October 2009

Anthem’s Statement D2v Preamplifier-Processor: A Bridge Between the Worlds

I usually use this space to talk about what we’re doing at SoundStage!, or to discuss industry trends. From this month on, I also want to use it to talk about products that I believe are breaking new ground and changing the way we use our audio systems. This is certainly the case with Anthem’s Statement D2v preamplifier-processor ($7499 USD). Many will think of the D2v as a home-theater product, but it’s much more useful than that. It’s as adept with music as with movies, and unlike most pre-pros, it allows you to blend those two worlds into a single system while maintaining very high quality.

As a home-theater surround-sound processor, the Statement D2v surpassed my expectations. That wasn’t really surprising -- its predecessor, the Statement D2, was praised in many reviews, and has served as a benchmark for home-theater processors for some time. Our sister publication Home Theater & Sound named it the Electronics Product of the Year in 2007. The D2v is an updated, expanded version of the D2, with additional inputs and outputs and better video processing. Also included is Anthem’s sophisticated Anthem Room Correction (ARC) system, which you had to pay extra for with the D2. (For an excellent look into the ARC system, see Jeff Fritz’s "Getting Real: Anthem Room Correction and Anthem Statement D2 Audio/Video Processor" on Ultra Audio, another SoundStage! Network sister publication.)

The video image that the D2v sends to my projector is as impressive as the number of options included to control and tweak it. Video-wise, I haven’t found a thing the D2v doesn’t do well. But it was how it handled two-channel audio that really opened my ears, and caused me to explore more possibilities with it.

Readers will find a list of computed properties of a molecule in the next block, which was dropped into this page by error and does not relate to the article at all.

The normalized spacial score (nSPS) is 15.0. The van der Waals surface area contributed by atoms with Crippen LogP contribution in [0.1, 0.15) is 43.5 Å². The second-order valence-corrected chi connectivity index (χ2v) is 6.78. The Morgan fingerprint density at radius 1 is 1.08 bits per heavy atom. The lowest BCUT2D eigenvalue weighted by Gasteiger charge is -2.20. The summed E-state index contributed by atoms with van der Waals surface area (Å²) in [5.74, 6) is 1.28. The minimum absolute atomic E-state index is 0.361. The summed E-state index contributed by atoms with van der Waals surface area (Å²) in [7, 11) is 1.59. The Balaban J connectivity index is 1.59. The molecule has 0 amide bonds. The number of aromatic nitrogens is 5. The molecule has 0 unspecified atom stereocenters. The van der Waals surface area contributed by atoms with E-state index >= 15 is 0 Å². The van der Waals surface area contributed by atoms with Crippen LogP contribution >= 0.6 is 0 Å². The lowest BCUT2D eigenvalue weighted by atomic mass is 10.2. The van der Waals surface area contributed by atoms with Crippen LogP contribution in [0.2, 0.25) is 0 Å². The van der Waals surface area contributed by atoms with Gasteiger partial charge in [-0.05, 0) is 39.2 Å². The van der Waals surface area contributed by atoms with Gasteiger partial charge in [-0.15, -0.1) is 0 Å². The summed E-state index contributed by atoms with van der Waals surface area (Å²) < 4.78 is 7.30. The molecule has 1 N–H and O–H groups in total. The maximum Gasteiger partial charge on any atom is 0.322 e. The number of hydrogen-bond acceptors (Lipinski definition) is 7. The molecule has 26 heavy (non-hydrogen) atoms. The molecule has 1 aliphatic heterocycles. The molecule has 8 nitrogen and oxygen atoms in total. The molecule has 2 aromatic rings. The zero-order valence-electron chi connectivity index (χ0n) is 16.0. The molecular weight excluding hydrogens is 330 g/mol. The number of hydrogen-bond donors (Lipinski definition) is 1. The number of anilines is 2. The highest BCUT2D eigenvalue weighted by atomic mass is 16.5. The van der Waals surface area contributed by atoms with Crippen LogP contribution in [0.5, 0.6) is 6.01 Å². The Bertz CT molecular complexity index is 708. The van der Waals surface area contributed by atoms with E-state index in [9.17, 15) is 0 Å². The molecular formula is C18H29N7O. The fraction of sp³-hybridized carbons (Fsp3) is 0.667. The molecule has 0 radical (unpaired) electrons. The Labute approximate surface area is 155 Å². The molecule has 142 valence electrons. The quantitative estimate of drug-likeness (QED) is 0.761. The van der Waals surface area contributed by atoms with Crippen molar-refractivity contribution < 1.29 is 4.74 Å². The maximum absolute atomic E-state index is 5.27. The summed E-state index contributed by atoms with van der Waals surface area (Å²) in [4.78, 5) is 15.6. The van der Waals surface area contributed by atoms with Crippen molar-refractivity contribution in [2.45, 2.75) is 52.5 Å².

The Statement D2v has 19 inputs that can accept a digital audio datastream: eight HDMI, seven coaxial (RCA), three optical (TosLink), and one balanced (XLR). The only thing it lacks is USB. All incoming signals are upsampled to 24-bit/92kHz, with a resulting sound quality that’s not to quibble about.

The D2v's coaxial, optical, and XLR digital-audio inputs can be seen in this back-panel photo.

I compared the sound of the D2v’s internal digital-to-analog converter with that of two very good single-box DACs I had on hand, the Stello DA220 Mk.II and the Benchmark Media Systems DAC1 HDR, and found it to be just as good as either. I was surprised, because those DACs cost just south of $2000 each. (Benchmark’s plain ol’ DAC1 actually lists for about $1000, a stellar bargain, but it lacks the features of the $1895 DAC1 HDR.) They’re basically as good as you can get without paying an insane amount of money for the state of the art -- which will probably be only a smidgen better while costing many times as much. That kind of performance puts the D2v in good company. Obviously, if you use the D2v’s D/A converter, you won’t need an external DAC. That’s how I’m listening to music right now -- one less box on my shelf, at no extra cost.